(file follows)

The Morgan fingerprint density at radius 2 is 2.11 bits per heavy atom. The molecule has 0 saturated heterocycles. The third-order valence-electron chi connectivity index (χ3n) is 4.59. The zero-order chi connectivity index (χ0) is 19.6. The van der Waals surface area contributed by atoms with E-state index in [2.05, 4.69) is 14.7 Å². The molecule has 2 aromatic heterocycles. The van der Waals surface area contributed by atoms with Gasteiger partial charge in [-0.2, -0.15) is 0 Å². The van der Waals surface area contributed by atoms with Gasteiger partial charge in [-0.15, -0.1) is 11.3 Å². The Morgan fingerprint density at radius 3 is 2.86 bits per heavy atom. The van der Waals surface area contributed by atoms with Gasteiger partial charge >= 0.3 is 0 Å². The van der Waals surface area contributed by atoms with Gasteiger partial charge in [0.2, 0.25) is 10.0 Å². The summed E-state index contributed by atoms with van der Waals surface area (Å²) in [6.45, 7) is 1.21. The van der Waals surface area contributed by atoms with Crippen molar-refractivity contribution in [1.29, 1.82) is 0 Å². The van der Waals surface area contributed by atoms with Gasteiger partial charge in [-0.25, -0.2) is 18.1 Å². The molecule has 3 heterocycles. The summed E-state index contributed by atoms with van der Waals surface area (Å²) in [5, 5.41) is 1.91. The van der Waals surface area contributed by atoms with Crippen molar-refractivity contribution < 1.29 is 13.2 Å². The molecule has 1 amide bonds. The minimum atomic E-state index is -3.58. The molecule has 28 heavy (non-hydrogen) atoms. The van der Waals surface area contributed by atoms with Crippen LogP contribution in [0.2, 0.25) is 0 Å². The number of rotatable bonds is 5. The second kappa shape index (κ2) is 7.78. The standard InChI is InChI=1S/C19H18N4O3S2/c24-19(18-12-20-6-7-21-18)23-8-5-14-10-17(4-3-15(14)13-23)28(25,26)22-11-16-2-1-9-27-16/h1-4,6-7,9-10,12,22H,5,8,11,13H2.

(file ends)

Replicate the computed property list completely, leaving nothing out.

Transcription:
The Morgan fingerprint density at radius 2 is 2.11 bits per heavy atom. The molecule has 0 saturated heterocycles. The third-order valence-electron chi connectivity index (χ3n) is 4.59. The zero-order chi connectivity index (χ0) is 19.6. The van der Waals surface area contributed by atoms with E-state index in [2.05, 4.69) is 14.7 Å². The molecule has 2 aromatic heterocycles. The van der Waals surface area contributed by atoms with Gasteiger partial charge in [-0.2, -0.15) is 0 Å². The van der Waals surface area contributed by atoms with Gasteiger partial charge in [-0.15, -0.1) is 11.3 Å². The Morgan fingerprint density at radius 3 is 2.86 bits per heavy atom. The van der Waals surface area contributed by atoms with Gasteiger partial charge >= 0.3 is 0 Å². The van der Waals surface area contributed by atoms with Gasteiger partial charge in [0.2, 0.25) is 10.0 Å². The summed E-state index contributed by atoms with van der Waals surface area (Å²) in [6.45, 7) is 1.21. The van der Waals surface area contributed by atoms with Crippen molar-refractivity contribution in [1.29, 1.82) is 0 Å². The van der Waals surface area contributed by atoms with Gasteiger partial charge in [-0.25, -0.2) is 18.1 Å². The molecule has 3 heterocycles. The summed E-state index contributed by atoms with van der Waals surface area (Å²) in [5, 5.41) is 1.91. The van der Waals surface area contributed by atoms with Crippen molar-refractivity contribution < 1.29 is 13.2 Å². The molecule has 1 amide bonds. The minimum atomic E-state index is -3.58. The molecule has 28 heavy (non-hydrogen) atoms. The van der Waals surface area contributed by atoms with Crippen LogP contribution in [0.2, 0.25) is 0 Å². The number of rotatable bonds is 5. The second kappa shape index (κ2) is 7.78. The standard InChI is InChI=1S/C19H18N4O3S2/c24-19(18-12-20-6-7-21-18)23-8-5-14-10-17(4-3-15(14)13-23)28(25,26)22-11-16-2-1-9-27-16/h1-4,6-7,9-10,12,22H,5,8,11,13H2.